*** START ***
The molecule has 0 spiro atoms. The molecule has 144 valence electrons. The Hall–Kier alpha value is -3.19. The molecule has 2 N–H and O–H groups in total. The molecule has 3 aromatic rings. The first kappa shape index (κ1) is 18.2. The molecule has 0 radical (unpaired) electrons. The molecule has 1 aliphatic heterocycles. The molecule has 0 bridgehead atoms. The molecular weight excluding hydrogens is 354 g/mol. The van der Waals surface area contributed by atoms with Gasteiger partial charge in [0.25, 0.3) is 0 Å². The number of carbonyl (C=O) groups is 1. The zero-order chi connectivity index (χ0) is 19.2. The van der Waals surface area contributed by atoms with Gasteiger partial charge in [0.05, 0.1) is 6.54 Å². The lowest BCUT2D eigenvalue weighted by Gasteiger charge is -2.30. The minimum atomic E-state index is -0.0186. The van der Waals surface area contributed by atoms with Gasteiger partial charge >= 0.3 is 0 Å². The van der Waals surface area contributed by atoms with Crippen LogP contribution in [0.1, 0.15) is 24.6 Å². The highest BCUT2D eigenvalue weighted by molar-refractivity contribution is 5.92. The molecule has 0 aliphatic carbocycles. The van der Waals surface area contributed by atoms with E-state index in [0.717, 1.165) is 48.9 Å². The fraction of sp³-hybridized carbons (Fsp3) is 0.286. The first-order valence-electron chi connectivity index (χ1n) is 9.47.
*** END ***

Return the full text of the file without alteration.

The molecule has 0 spiro atoms. The molecule has 144 valence electrons. The Hall–Kier alpha value is -3.19. The molecule has 2 N–H and O–H groups in total. The molecule has 3 aromatic rings. The first kappa shape index (κ1) is 18.2. The molecule has 0 radical (unpaired) electrons. The molecule has 1 aliphatic heterocycles. The molecule has 0 bridgehead atoms. The molecular weight excluding hydrogens is 354 g/mol. The van der Waals surface area contributed by atoms with Gasteiger partial charge in [0.25, 0.3) is 0 Å². The number of carbonyl (C=O) groups is 1. The zero-order chi connectivity index (χ0) is 19.2. The van der Waals surface area contributed by atoms with Gasteiger partial charge in [0.05, 0.1) is 6.54 Å². The lowest BCUT2D eigenvalue weighted by Gasteiger charge is -2.30. The minimum atomic E-state index is -0.0186. The van der Waals surface area contributed by atoms with Gasteiger partial charge >= 0.3 is 0 Å². The van der Waals surface area contributed by atoms with Crippen LogP contribution in [0.1, 0.15) is 24.6 Å². The highest BCUT2D eigenvalue weighted by molar-refractivity contribution is 5.92. The molecule has 0 aliphatic carbocycles. The van der Waals surface area contributed by atoms with E-state index in [0.717, 1.165) is 48.9 Å². The fraction of sp³-hybridized carbons (Fsp3) is 0.286. The first-order valence-electron chi connectivity index (χ1n) is 9.47.